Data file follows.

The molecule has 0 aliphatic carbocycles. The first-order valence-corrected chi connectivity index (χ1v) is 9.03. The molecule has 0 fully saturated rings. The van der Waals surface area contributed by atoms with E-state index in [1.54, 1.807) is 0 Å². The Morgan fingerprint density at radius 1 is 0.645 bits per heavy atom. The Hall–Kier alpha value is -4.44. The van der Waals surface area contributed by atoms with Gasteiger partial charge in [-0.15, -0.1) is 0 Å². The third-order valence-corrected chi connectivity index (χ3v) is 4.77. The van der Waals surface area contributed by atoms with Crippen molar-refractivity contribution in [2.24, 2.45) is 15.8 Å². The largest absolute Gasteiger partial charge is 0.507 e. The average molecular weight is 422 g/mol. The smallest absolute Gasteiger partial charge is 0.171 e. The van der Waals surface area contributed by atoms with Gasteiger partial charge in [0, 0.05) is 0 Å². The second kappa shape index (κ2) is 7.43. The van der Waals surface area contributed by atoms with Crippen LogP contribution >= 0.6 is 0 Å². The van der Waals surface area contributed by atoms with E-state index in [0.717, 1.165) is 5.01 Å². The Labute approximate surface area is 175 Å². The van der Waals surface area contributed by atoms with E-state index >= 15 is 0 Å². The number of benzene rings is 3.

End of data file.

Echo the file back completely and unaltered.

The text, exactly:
The molecule has 0 aliphatic carbocycles. The first-order valence-corrected chi connectivity index (χ1v) is 9.03. The molecule has 0 fully saturated rings. The van der Waals surface area contributed by atoms with E-state index in [1.54, 1.807) is 0 Å². The Morgan fingerprint density at radius 1 is 0.645 bits per heavy atom. The Hall–Kier alpha value is -4.44. The van der Waals surface area contributed by atoms with Gasteiger partial charge in [-0.15, -0.1) is 0 Å². The third-order valence-corrected chi connectivity index (χ3v) is 4.77. The van der Waals surface area contributed by atoms with Crippen molar-refractivity contribution in [2.24, 2.45) is 15.8 Å². The largest absolute Gasteiger partial charge is 0.507 e. The average molecular weight is 422 g/mol. The smallest absolute Gasteiger partial charge is 0.171 e. The van der Waals surface area contributed by atoms with Gasteiger partial charge in [0, 0.05) is 0 Å². The second kappa shape index (κ2) is 7.43. The van der Waals surface area contributed by atoms with Crippen LogP contribution >= 0.6 is 0 Å². The van der Waals surface area contributed by atoms with E-state index in [0.717, 1.165) is 5.01 Å². The Labute approximate surface area is 175 Å². The van der Waals surface area contributed by atoms with E-state index >= 15 is 0 Å². The number of benzene rings is 3.